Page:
Lite blogging of late because, well, I’m writing a book.  I think we need to establish some sort of “book-writing” exemption from the daily blogging grind.

I’ve been negligent in mentiong to my Chicago area readers (and I know you’re out there) that Jim Wallis will be debating Arthur Brooks this Thursday on the question of whether capitalism has a soul.  It promises to be a lively time.  So lively, in fact, that I plan on making the drive to see it in person.  If you’re planning on attending, drop me an email and we’ll meet up.

More normal blogging starting sometime in the next two weeks, after I get a first draft tidied up.

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Posted by Matthew Lee Anderson

Matthew Lee Anderson is the Founder and Lead Writer of Mere Orthodoxy. He is the author of Earthen Vessels: Why Our Bodies Matter to our Faith and The End of Our Exploring: A Book about Questioning and the Confidence of Faith. Follow him on Twitter or on Facebook.


  1. Sounds like a blast. I was hoping to make the trip, but I think the craziness of my day job will prevent it. I hope you’ll post some of your reaction to the event.


  2. Christopher Benson October 25, 2010 at 1:12 pm

    Please excuse the cynicism, especially about a debate hosted at my alma mater, but the resolution (formulated as a question rather than a statement) is laughable. First, we know that no economic system possesses a soul, as if the system is an ontological entity. Second, capitalism, like socialism, is neutral insofar as it can be used for good or for bad depending on the users and their purposes. Both capitalism and socialism are capable of promoting the common good, the major difference being the agency: the former does it through markets and the latter does it through government. A better question (or resolution) is needed for debate. One final gripe: Jim Wallis? Gimme a break! Who would incline their ear to hear him on this topic? Wheaton should have chosen a Christian intellectual like Eugene McCarraher, who is the author of the forthcoming The Enchantments of Mammon: Corporate Capitalism and the American Moral Imagination.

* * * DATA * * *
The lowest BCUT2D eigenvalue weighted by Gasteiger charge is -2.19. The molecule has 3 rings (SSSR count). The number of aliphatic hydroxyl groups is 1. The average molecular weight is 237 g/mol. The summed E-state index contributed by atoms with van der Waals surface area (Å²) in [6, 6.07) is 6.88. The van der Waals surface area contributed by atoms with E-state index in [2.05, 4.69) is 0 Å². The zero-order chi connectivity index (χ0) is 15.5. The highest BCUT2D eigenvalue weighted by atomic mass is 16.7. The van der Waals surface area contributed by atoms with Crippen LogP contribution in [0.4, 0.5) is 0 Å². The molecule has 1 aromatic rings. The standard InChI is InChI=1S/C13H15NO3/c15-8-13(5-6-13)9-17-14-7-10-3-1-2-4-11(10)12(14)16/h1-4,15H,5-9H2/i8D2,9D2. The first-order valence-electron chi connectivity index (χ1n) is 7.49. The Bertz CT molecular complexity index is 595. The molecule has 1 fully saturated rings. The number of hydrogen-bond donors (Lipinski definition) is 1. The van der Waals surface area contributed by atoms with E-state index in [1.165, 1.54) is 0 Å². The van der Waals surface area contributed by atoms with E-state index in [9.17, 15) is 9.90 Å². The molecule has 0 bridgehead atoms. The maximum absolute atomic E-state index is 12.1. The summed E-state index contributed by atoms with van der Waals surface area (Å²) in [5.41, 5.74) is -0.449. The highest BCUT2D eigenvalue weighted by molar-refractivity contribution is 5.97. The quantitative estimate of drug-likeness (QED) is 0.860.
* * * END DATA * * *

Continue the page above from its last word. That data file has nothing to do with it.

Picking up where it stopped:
3. Christopher,

    As I had no hand in the framing of the topic, I can’t say definitively what the promoters were thinking. But I suspect something more along the lines of “Royal Rumble 3” rather than an academic symposium.: )

    That said, I’m not sure what I think about capitalism and socialism being “neutral.” That seems to treat them as “technologies,” which I’m not quite sure about. I’ll have to think through that some more. I’d be curious hearing why we should treat them as neutral, especially when they seem to have different anthropologies at work in them.


    1. “Royal Rumble 3,” eh? That’s funny… except I haven’t seen the prequels. ;-) Calling capitalism and socialism “neutral” was an overstatement in response to the proposal that an economic and political system might possess a soul. I would be mistaken (1) to compare socialism or capitalism to technology, as if it’s merely a tool that can be used or abused, and (2) to moralize socialism or capitalism, as if it’s inherently good or evil. To evaluate these economic and political systems, I would need to ask the anthropological question, as you suggested, and the teleological question. I can envision arguments where both capitalism and socialism are for the two-fold purpose of promoting justice and restraining evil, resting on a view of the human being as prone to evil, cowardice, and laziness.


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